Pastor Joel Osteen – who is worth an estimated $50m and lives in $15m mansion – returns $4.4 million federal pandemic loan for his Texas megachurch amid social media outcry
- Celebrity Pastor Joel Osteen, who is estimated to be worth $50million, has reportedly returned $4.4million his megachurch received in pandemic loans
- The Lakewood Church applied for the Paycheck Protection Program last year saying it needed to continue paying its 368 employees
- But when the news broke, many on Twitter questioned why such a wealthy church would need the money
- Osteen’s most recent address is a $15 million mansion in Houston’s River Oaks neighborhood that his six bedrooms, eight bathrooms and a huge pool
- In a statement, a church spokesman said none of the money went to Osteen or his wife, Victoria
- And as of Friday, a Lakewood official said, the money has been paid back
A controversial celebrity pastor worth an estimated $50 million has returned $4.4 million in federal COVID relief loans his megachurch received from the government.
According to the Houston Chronicle, Joel Osteen’s Lakewood Church has repaid the money after the stadium-sized facility was widely-condemned for accepting the cash last year.
A spokesman claimed they needed the loan because the church, which is America’s largest, and can hold 16,800 worshippers at one time, was unable to take weekly collections during COVID closures which it says helps pay its 368 staff.
But that sparked an outcry as details of Osteen’s extreme wealth were once again shared.
His most recent address is listed as a six-bedroom, eight-bathroom mansion in Houston’s River Oaks neighborhood worth an estimated $15 million.
Small businesses could apply for PPP loans with their banks under the federal government’s CARES Act stimulus package as an incentive to keep their workers on the payroll amid the COVID-19 pandemic.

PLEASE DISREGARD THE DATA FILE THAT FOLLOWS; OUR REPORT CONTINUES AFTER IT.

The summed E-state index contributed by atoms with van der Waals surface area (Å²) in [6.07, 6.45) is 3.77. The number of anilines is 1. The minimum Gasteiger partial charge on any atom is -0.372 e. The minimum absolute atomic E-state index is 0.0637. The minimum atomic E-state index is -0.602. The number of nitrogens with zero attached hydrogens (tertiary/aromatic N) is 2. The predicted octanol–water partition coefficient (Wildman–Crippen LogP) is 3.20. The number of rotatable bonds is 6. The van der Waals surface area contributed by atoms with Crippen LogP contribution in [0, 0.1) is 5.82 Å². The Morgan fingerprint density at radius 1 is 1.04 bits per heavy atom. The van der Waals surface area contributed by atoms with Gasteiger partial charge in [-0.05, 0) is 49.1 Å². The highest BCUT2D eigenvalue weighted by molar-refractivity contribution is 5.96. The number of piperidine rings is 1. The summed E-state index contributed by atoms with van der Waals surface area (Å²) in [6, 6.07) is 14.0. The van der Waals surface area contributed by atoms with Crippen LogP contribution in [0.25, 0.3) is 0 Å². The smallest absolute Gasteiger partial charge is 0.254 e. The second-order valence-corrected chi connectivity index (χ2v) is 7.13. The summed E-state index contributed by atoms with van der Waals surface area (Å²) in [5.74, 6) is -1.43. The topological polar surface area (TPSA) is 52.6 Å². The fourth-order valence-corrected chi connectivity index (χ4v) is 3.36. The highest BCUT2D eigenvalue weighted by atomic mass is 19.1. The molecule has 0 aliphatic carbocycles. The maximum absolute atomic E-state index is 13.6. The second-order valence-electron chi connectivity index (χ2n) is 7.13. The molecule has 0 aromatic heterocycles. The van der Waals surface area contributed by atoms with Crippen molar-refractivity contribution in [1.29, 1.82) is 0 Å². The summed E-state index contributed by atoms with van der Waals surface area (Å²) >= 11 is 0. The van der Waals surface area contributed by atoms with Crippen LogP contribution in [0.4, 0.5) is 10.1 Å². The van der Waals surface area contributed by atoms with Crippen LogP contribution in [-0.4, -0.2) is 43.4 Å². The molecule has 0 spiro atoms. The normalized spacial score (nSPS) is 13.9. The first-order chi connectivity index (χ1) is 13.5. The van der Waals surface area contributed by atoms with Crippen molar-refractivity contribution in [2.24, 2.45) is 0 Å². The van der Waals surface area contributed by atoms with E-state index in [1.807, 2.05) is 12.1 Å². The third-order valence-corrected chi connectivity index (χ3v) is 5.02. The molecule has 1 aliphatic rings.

Pastor Joel Osteen, seen here giving a sermon in 2017, has reportedly returned $4.4million his megachurch received in pandemic assistance loans
Lakewood welcomes about 52,000 attendees across multiple services per week, and its services are streamed worldwide, as Osteen proselytizes about the word of God and spreads the prosperity gospel – which teaches that wealth is a sign of God’s favor.
And during the pandemic, the Daily Beast reports, he appeared on the Today Show urging people not to ‘focus on what [they] have or don’t have.’
The apparent hypocrisy drove some people on social media to complain about the church’s federal loan – the third highest handed out in Houston in July and August, according to the Houston Business Journal.
‘How many small businesses in Houston have closed their doors because they were denied PPP funds?’ Rog Wagner asked. ‘Joel Osteen got $4.4 million from taxpayers even though his church pays zero f***** taxes.’
Karen also referred to the Osteens’ mansion in River Oaks, while another person asked how the churches could get the funds if they don’t pay taxes.
And Joel Jackson joked that the loan is a ‘big collection plate.’
The church has an average attendance of about 52,000 people a week, and its services are streamed worldwide